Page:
1. The Russian CB said it was going to review it's amount of Euro reserves, but - interestingly - not it's amount of USD reserves. That's odd, because other currencies make up 5% of it's reserve. So what's that, moving 30 to 35% in Euro?

2. The dollar can crash down until the cows come home. In a 75% dependant export market (like places in Europe and asia), having a stronger currency will completely devastate them. This will not bode well for the future of the EU or Asia, mark my words.

Ghost,

The status quo of the world economy cannot be maintained. The US cannot absorb the world's production. One problem is the tax policies make it so saving in the US and consumption for many of the worlds economies is punished. The US needs to switch to consumption taxes and the rest of the world needs to build up their consumer base. This transition is going to be tricky and there is a real danger of deflation getting out of control. That is, greater and greater productivity continually driving prices lower. The falling dollar is a side show to this bigger problem.

Ghost
24-11-2004, 20:14
Indirectly, we're saying the same thing. Europe and Asia are export dependant, and everyone wants to export to the US. By knocking the dollar off it's rocker, the US administration (which I'm almost positive is behind the original stir in this) has forced the hand. The problem is, it's like playing "chicken". Whoever blinks first loses.

And if no one blinks, there's a big freaking collision.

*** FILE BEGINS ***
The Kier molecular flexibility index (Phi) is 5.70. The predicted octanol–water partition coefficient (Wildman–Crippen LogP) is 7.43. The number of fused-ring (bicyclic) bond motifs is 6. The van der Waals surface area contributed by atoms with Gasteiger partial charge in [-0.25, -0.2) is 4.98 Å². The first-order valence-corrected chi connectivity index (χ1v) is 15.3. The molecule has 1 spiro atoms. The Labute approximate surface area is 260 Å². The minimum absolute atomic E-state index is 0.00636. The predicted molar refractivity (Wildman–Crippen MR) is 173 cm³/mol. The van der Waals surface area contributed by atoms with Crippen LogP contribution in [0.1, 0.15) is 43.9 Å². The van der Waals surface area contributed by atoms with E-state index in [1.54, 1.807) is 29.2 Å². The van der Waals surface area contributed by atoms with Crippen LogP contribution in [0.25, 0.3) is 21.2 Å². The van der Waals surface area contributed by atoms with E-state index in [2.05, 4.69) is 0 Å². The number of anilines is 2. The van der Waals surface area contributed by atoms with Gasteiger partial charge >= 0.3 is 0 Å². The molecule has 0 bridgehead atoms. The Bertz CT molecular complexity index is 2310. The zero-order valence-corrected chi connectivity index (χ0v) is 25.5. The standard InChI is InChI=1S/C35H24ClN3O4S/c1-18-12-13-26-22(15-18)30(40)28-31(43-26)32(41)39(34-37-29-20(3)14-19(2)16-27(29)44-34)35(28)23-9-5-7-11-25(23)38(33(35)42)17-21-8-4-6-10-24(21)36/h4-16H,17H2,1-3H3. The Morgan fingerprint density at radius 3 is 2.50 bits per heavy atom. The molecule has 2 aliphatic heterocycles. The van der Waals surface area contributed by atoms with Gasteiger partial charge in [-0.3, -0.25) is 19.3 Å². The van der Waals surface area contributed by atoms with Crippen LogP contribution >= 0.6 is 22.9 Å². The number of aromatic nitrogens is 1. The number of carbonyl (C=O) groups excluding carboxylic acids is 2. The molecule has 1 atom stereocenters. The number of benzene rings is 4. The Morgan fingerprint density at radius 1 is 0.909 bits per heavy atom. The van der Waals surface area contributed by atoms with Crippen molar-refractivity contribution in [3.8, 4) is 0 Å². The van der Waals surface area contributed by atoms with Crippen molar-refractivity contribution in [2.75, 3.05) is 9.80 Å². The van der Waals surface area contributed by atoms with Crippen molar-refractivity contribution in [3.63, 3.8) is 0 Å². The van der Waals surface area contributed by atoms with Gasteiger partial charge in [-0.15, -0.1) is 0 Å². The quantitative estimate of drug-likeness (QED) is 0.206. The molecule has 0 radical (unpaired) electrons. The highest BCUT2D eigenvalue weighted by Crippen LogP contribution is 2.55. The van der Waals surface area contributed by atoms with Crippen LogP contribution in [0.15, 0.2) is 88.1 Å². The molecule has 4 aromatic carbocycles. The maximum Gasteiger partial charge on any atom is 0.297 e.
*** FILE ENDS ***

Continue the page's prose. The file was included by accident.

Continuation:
Suzdal
27-11-2004, 09:28
Ghost - take a look at this and tell me you still think there is no correlation between the U.S. debt and the sinking dollar!

http://www.nytimes.com/2004/11/27/business/27dollar.html

tbill
27-11-2004, 11:24
Originally posted by Suzdal
Ghost - take a look at this and tell me you still think there is no correlation between the U.S. debt and the sinking dollar!

http://www.nytimes.com/2004/11/27/business/27dollar.html

Can you copy and post it, the article requires registration.

Suzdal
27-11-2004, 11:44
Foreign Interest Appears to Flag as Dollar Falls
By EDMUND L. ANDREWS

Published: November 27, 2004


ASHINGTON, Nov. 26 - Investors and market analysts are increasingly worried that the last big source of support for the American dollar - heavy buying by foreign central banks - is fading.

The anxiety was on full display Friday, when the dollar abruptly slid to a record low against the euro after a report suggesting that the Chinese central bank might start to reduce its holdings in the American currency.

Though Chinese officials later denied the report, and the dollar recovered, analysts say the broader trend is that foreign governments are becoming less willing to finance the growing debt of the United States government.

On Tuesday, a top official with the Russian central bank said his government had become worried about the sinking value of the dollar and might switch some foreign reserves to euros.

A day later, India's central bank hinted that it was worried about the same issue and might shift some reserves into other currencies.

Japan and China, which together have amassed nearly $900 billion in United States Treasury securities, have both slowed their buying sharply from the frenetic pace in February and March.

"There is an emerging consensus that banks around the world are moving to expand their reserves of euros at the expense of dollars," said Laidi Ashraf, chief currency analyst at MG Financial Group in New York.